Leslie Orgel

Leslie Eleazer Orgel
Born (1927-01-12)12 January 1927
London, England
Died 27 October 2007(2007-10-27) (aged 80)
San Diego, California
Nationality British
Fields Chemistry
Institutions University of Oxford
University of Cambridge
Alma mater University of Oxford
California Institute of Technology
University of Chicago
Known for Orgel diagram
Origin of life
Error catastrophe theory of aging
Notable awards Fellow of the Royal Society[1]

Leslie Eleazer Orgel FRS[1] (12 January 1927 – 27 October 2007) was a British chemist. He is known for his theories on the origin of life, as well as his error catastrophe theory of aging, formulated in 1963 and ever since experimentally refuted.[2]

Contents

  • Biography 1
  • Awards 2
  • Publications 3
  • References 4
  • External links 5

Biography

Born in Bachelor of Arts degree in chemistry with first class honours from the University of Oxford in 1949. In 1950 he was elected a Fellow of Magdalen College, Oxford and in 1951 was awarded his Ph.D in chemistry at Oxford.

Orgel started his career as a California Institute of Technology and the University of Chicago.

Together with Salk Institute for Biological Studies.[3]

In 1955 he joined the chemistry department at Cambridge University. There he did work in transition metal chemistry, published articles and wrote a textbook entitled Transition Metal Chemistry: Ligand Field Theory (1960).

In 1964, Orgel was appointed Senior Fellow and Research Professor at the Viking Mars Lander Program as a member of the Molecular Analysis Team that designed the gas chromatography mass spectrometer instrument that robots took to the planet Mars.

Orgel’s lab came across an economical way to make cytarabine, a compound that is one of today’s most commonly used anti-cancer agents.

During the 1970s, Orgel suggested reconsidering the Panspermia hypothesis, according to which the earliest forms of life on earth did not originate here, but arrived from outer space with meteorites.

Together with peptide nucleic acids - rather than ribonucleic acids - constituted the first pre-biotic systems capable of self-replication on early Earth.

His name is popularly known because of Evolution is cleverer than you are".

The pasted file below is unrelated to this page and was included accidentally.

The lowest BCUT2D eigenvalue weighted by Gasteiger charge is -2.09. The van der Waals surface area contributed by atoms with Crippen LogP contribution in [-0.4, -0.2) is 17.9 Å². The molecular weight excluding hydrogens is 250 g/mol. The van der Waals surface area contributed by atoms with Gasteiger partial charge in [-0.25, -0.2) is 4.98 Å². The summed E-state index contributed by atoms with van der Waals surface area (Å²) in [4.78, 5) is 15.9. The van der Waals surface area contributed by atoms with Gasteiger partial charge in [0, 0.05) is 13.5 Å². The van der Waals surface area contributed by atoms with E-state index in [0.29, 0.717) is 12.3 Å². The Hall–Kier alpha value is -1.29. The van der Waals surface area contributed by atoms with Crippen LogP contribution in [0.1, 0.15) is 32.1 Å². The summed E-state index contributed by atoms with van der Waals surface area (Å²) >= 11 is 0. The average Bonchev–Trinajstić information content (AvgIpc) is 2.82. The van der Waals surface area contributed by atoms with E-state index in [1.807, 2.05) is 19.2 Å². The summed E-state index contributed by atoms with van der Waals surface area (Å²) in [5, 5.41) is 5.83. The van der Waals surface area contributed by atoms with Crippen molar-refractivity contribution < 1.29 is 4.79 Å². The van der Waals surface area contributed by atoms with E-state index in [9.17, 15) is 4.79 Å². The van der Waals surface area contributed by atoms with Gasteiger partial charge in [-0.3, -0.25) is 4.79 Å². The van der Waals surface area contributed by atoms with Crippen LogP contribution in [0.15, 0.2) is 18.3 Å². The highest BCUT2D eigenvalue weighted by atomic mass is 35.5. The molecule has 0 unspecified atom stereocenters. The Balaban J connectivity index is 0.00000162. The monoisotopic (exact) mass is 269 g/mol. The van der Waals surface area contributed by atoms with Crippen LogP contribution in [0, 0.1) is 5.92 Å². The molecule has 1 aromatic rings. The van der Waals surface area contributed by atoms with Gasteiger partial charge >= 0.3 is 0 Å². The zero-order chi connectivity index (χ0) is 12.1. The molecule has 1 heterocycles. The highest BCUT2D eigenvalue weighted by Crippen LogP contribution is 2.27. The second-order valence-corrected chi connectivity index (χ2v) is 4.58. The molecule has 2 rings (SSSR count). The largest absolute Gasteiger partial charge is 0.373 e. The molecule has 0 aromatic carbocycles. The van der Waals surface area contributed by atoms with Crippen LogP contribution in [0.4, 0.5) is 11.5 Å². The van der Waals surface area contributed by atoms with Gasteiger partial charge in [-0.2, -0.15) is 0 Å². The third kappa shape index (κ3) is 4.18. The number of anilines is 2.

In his book The Origins of Life, Orgel coined the concept of specified complexity, to describe the criterion by which living organisms are distinguished from non-living matter. He published over three hundred articles in his research areas.

Orgel died of cancer on 27 October 2007 at the San Diego Hospice & Palliative Care in San Diego, California.

Awards

Publications

  • Leslie E. Orgel, An Introduction to Transition-Metal Chemistry. The Ligand Field Theory, 1961
  • Leslie E. Orgel, The Origins of Life: Molecules and Natural Selection, 1973
  • Leslie E. Orgel and Stanley L. Miller, The Origins of Life on the Earth, 1974

References

  1. ^ a b  
  2. ^  
  3. ^ Olby, Robert, Francis Crick: Hunter of Life's Secrets, Cold Spring Harbor Laboratory Press, 2009, Chapter 10, p. 181 ISBN 978-0-87969-798-3

External links

  • Register of the Leslie Orgel Papers at UCSD
  • The Implausibility of Metabolic Cycles on the Prebiotic Earth
  • Leslie Orgel's obituary on the Salk Institute website
  • LA Times: "Leslie Orgel, 80; chemist was father of the RNA world theory of the origin of life", October 31, 2007
  • "Leslie Orgel dies", The Scientist, 1 November 2007
This article was sourced from Creative Commons Attribution-ShareAlike License; additional terms may apply. World Heritage Encyclopedia content is assembled from numerous content providers, Open Access Publishing, and in compliance with The Fair Access to Science and Technology Research Act (FASTR), Wikimedia Foundation, Inc., Public Library of Science, The Encyclopedia of Life, Open Book Publishers (OBP), PubMed, U.S. National Library of Medicine, National Center for Biotechnology Information, U.S. National Library of Medicine, National Institutes of Health (NIH), U.S. Department of Health & Human Services, and USA.gov, which sources content from all federal, state, local, tribal, and territorial government publication portals (.gov, .mil, .edu). Funding for USA.gov and content contributors is made possible from the U.S. Congress, E-Government Act of 2002.
 
Crowd sourced content that is contributed to World Heritage Encyclopedia is peer reviewed and edited by our editorial staff to ensure quality scholarly research articles.
 
By using this site, you agree to the Terms of Use and Privacy Policy. World Heritage Encyclopedia™ is a registered trademark of the World Public Library Association, a non-profit organization.